NRA Finds A Welcome Audience at State Level
Not much is happening in Congress this year that deals with the issue of firearms, and the National Rifle Association is fine with that.
For the longest time, the NRA stood in the crosshairs of some of Washington's nastiest legislative battles -- from assault weapons bans to handgun waiting periods. Sometimes the gun lobby won and sometimes it lost. But the fights were always agonizing.
Lately, the NRA has taken a lower profile in the nation's capital and has been turning its attention instead to places where it regularly wins without much hassle: state legislatures. Like a growing number of lobby groups that have tired of the expense and ugliness that congressional dustups often bring, the NRA has shifted its staffing and grass-roots pressure to passing laws at a more local place.
"The closer we get back home, the stronger we are," said Wayne R. LaPierre, executive vice president of the NRA. Passing laws in Washington, he said, "is harder."
"The NRA has figured out where they have a unique advantage," agreed Peter S. Hamm, communications director of the Brady Campaign to Prevent Gun Violence, the NRA's chief nemesis. "Their power at the state level is formidable."
Which isn't to say the NRA is invincible there. In certain large, highly urbanized states, such as New York and Massachusetts, the gun lobby doesn't fare as well nor does it try as frequently.
Nonetheless, its string of accomplishments in state assemblies is long and impressive. It successfully lobbied for laws that give citizens the ability to carry firearms in 23 states in the past 12 years, including Kansas and Nebraska this year. It has also legislated the right of gun owners to stand firm and use deadly force in the case of a dangerous attack in 15 states, 14 of them this year. In addition, this year it got 10 states to agree not to confiscate weapons during times of declared emergencies.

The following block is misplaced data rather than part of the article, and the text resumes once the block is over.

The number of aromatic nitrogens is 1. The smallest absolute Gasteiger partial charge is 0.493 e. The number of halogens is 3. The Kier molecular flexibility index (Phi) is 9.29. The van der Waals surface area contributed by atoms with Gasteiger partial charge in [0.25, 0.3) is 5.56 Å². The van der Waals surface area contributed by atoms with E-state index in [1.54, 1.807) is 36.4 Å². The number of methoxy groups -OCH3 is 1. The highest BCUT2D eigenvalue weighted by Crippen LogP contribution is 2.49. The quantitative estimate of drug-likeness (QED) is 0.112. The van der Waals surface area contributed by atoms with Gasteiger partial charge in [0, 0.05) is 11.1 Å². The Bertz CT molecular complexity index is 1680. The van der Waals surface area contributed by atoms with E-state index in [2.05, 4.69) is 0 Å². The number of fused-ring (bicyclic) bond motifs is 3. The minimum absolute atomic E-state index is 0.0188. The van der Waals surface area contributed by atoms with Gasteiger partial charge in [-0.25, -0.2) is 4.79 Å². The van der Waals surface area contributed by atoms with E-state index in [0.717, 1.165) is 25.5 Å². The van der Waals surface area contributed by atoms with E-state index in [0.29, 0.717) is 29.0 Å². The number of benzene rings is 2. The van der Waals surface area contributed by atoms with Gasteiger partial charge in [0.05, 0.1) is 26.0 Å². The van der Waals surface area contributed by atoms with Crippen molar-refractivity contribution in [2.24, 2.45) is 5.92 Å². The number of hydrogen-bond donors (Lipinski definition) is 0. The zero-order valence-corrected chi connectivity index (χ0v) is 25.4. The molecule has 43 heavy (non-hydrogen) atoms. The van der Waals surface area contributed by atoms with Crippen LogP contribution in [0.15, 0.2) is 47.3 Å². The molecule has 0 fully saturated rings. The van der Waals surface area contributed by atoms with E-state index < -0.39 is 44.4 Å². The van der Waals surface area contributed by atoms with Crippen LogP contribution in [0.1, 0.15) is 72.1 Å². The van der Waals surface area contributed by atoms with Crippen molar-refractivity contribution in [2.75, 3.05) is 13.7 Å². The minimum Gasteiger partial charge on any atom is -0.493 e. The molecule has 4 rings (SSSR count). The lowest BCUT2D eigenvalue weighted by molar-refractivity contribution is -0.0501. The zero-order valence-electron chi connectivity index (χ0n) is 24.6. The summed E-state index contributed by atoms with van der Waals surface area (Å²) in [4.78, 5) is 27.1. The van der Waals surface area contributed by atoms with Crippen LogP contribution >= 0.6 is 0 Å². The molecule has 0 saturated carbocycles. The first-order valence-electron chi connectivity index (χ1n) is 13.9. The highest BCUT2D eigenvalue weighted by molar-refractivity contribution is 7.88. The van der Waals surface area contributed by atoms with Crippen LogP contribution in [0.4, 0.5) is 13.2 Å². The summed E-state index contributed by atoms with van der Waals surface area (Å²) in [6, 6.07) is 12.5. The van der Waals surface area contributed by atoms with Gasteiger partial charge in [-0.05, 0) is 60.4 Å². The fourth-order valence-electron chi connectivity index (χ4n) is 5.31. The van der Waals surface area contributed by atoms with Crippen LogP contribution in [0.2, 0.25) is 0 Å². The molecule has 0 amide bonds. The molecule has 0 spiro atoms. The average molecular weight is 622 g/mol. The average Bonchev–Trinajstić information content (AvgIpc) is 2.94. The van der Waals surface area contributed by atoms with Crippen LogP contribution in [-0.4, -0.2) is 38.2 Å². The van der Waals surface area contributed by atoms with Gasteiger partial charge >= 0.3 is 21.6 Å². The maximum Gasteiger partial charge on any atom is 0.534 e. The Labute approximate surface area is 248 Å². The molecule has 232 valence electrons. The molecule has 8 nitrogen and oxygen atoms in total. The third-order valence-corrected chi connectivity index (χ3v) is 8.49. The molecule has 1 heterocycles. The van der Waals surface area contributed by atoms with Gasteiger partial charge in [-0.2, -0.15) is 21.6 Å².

This isn't to say that the NRA is doing nothing in Washington. Federal legislation is pending in Congress this month that would prevent gun confiscations during emergencies nationwide. This bill -- like its brethren in the states -- is an offshoot of the effort in New Orleans after Hurricane Katrina to reduce violence by collecting survivors' weaponry. In addition, the NRA is pressing bills that would restrict the Bureau of Alcohol, Tobacco and Firearms in various ways.
But the NRA has clearly been emphasizing state-level legislating for a while. Since 2000, it has increased by a third the number of its lobbyists who concentrate on state and local government affairs, to 36 from 27. It has also more than doubled the number of calls from phone banks it delivered to state legislators, to 270,000 in 2004, the latest year for which figures were available, from 110,000 in 2000. And it increased the number of letters it generated to state legislatures to 1.5 million in 2004 from 960,000 in 2000.
The NRA and the Brady Campaign offer different reasons for the NRA's change in tactics.
LaPierre said that the frustrating rules of the U.S. Senate make victory in Washington an uphill climb for the NRA almost no matter what it wants. It's simply too easy for gun-control advocates to block NRA bills, he said. He also believes that the close-knit "elites" of the nation's capital, in conjunction with a cabal of big-media conglomerates, continue to block laws the NRA likes, despite what he sees as the nation's pro-gun consensus.
LaPierre attributes the welcome the NRA receives in state legislatures to the local lawmakers' more regular contact with down-home voters. He also said that state legislators, who are often part-timers, aren't swayed by the insular, liberal views of Washington. "In Washington, the Georgetown salon society is strong and powerful and has a very strong pull on politicians," he said. "As you get closer to the states, you get away from that."